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December 1, 2014

Home Health Care Now Available to Lanai Kupuna

Photo of group of Ke Ola Hou staff wearing scrubs.

Hawaii has the highest percentage of multi-generational households in the nation, yet many families don’t have the skillset or resources to provide necessary round-the-clock care for elderly relatives.

About 43.5 million adults in the nation care for a family member age 50 or older — in addition to working full time, raising kids, and juggling their own activities. Lanai families can now rest a little easier. Home health services are available through Ke Ola Hou O Lanai, thanks to Na Puuwai (a Native Hawaiian healthcare nonprofit servicing Molokai and Lanai) and Arcadia Home Health, an Oahu-based company specializing in retirement homes and communities, home health care and community health services.

Home care clients are able to receive assistance with errands, housecleaning and meal preparation. Home health services require a registered nurse to administer medication, dress wounds, place IVs and monitor vital signs.

The need for home health care on Lanai

Ke Ola Hou has been working for years to bring home health care to Lanai. As Val Janikowski, nurse at Ke Ola Hou, noted, “There was a need for it — simple as that. Before this, our elderly population had to go to neighbor islands for long-term care because the services simply weren’t available here.”

As a nurse, Janikowski is on the front lines of the home health operations. She feels blessed to be able to help patients in their own homes. “We’re allowing people to stay in their homes, where they’re most comfortable, instead of relocating to Oahu or having to go to the doctor’s office three times a week for treatment. Getting care at home instead of from a hospital bed is a very basic desire that holds true for almost anyone.”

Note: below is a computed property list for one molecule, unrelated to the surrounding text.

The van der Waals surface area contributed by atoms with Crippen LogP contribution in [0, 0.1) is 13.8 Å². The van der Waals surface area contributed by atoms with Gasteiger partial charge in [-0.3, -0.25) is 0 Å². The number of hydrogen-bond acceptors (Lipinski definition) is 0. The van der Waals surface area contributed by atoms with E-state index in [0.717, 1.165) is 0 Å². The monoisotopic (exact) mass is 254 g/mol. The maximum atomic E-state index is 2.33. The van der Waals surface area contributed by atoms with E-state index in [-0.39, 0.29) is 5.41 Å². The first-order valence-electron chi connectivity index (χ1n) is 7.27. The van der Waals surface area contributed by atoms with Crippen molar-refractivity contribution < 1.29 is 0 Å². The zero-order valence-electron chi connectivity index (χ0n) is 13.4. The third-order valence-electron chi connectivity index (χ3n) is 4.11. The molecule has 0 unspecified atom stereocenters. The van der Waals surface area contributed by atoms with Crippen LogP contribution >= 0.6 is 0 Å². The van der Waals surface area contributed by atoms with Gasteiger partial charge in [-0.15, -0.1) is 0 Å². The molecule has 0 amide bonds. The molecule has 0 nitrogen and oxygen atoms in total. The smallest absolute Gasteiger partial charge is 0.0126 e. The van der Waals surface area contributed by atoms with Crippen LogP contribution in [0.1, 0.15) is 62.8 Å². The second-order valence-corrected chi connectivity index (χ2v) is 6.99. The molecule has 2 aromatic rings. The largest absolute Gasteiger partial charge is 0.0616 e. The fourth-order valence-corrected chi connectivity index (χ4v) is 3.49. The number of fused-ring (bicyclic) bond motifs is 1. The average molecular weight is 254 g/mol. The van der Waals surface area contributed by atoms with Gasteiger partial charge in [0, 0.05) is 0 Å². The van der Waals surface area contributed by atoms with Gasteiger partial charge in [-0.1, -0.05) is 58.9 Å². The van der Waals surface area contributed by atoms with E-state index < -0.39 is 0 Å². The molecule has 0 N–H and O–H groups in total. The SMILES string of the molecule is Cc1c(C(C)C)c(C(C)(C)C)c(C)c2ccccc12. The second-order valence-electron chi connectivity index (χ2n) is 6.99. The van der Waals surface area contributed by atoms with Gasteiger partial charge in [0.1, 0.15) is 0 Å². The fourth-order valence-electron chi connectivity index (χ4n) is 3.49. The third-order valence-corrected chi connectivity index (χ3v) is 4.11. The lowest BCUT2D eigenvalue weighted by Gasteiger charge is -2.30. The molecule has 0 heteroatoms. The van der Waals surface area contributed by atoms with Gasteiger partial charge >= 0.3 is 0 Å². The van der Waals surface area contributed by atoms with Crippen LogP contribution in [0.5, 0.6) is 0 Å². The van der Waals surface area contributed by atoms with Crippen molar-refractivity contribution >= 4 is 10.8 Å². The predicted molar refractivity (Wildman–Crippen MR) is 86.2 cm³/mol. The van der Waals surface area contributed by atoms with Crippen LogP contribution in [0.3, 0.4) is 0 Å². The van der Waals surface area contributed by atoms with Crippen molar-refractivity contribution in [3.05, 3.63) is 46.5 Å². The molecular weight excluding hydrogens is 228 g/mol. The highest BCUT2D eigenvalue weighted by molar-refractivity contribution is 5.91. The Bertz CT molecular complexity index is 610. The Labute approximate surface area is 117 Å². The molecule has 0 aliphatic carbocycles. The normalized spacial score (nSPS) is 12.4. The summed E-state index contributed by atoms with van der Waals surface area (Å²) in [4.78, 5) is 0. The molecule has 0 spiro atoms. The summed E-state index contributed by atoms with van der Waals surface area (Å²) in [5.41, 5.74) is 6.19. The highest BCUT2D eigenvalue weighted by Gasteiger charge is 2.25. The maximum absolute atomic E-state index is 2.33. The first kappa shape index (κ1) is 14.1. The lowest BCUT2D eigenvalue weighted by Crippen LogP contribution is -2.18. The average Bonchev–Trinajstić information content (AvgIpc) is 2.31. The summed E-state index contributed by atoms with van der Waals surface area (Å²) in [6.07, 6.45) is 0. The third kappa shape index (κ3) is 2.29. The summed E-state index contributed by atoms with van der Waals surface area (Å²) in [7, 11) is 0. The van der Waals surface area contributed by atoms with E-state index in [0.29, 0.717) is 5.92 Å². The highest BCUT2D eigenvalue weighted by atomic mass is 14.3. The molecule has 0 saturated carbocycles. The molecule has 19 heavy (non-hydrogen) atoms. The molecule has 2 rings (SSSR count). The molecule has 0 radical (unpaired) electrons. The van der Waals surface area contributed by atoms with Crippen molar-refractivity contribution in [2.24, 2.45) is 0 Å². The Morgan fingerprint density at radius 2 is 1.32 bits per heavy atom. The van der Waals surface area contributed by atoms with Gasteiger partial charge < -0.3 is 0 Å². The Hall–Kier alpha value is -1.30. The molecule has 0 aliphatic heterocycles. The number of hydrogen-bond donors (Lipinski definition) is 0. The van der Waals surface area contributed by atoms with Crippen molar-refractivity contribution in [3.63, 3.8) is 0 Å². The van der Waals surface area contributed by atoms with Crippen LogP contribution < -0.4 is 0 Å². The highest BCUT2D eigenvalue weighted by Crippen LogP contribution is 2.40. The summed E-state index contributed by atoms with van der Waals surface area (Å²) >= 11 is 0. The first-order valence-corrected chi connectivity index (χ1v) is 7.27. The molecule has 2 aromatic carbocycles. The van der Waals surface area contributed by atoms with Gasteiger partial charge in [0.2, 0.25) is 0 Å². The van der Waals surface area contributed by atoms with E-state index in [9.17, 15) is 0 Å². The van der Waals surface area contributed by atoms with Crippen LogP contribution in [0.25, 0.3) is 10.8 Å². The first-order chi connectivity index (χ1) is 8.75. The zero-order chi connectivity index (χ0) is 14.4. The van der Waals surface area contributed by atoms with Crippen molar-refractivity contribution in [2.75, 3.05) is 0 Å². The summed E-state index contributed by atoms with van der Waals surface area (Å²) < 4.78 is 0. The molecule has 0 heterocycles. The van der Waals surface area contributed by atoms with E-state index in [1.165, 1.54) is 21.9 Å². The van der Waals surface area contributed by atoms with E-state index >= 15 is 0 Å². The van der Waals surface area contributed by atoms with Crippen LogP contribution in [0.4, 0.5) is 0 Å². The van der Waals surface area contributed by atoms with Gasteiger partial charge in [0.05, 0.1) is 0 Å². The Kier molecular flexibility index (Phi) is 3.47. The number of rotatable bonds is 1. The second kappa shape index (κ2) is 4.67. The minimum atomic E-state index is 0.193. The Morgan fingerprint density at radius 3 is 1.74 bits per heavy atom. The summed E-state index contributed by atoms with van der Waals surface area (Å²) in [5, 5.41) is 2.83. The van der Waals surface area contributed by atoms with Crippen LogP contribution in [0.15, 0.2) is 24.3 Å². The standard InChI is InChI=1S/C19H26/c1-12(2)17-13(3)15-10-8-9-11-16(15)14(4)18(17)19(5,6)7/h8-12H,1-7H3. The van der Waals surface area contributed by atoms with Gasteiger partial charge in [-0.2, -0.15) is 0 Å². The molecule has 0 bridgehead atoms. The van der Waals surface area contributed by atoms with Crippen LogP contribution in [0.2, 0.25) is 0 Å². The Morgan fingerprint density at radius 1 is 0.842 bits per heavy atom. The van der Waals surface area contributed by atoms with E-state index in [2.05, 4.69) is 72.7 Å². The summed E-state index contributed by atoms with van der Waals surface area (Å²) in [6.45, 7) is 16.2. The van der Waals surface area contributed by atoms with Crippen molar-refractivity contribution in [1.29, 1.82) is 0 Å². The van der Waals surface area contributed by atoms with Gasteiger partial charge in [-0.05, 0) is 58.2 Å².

Opportunities to volunteer

For those looking to get involved, opportunities are available and you don’t need to be a nurse to make a difference. “One of our volunteers said he could mow lawns,” Janikowski said. “It’s something people might not think about. If you’re taking care of a sick relative, you don’t have the time or energy to do something like that. I also had a patient whose husband loved to work in the yard, but was busy caring for his wife throughout the day. We asked one of our volunteers to sit and read to his wife so he could go out and do some yard work — it was very therapeutic for him.”

For those seeking services, call Ke Ola Hou at 808-565-7204 and ask for Val or Mae Ulep. Ke Ola Hou will soon be able to provide services through Medicare and Medicaid. For now, it is offering affordable care on an income-based sliding scale to make sure the program is meeting the needs of all our kupuna, without turning anyone away.

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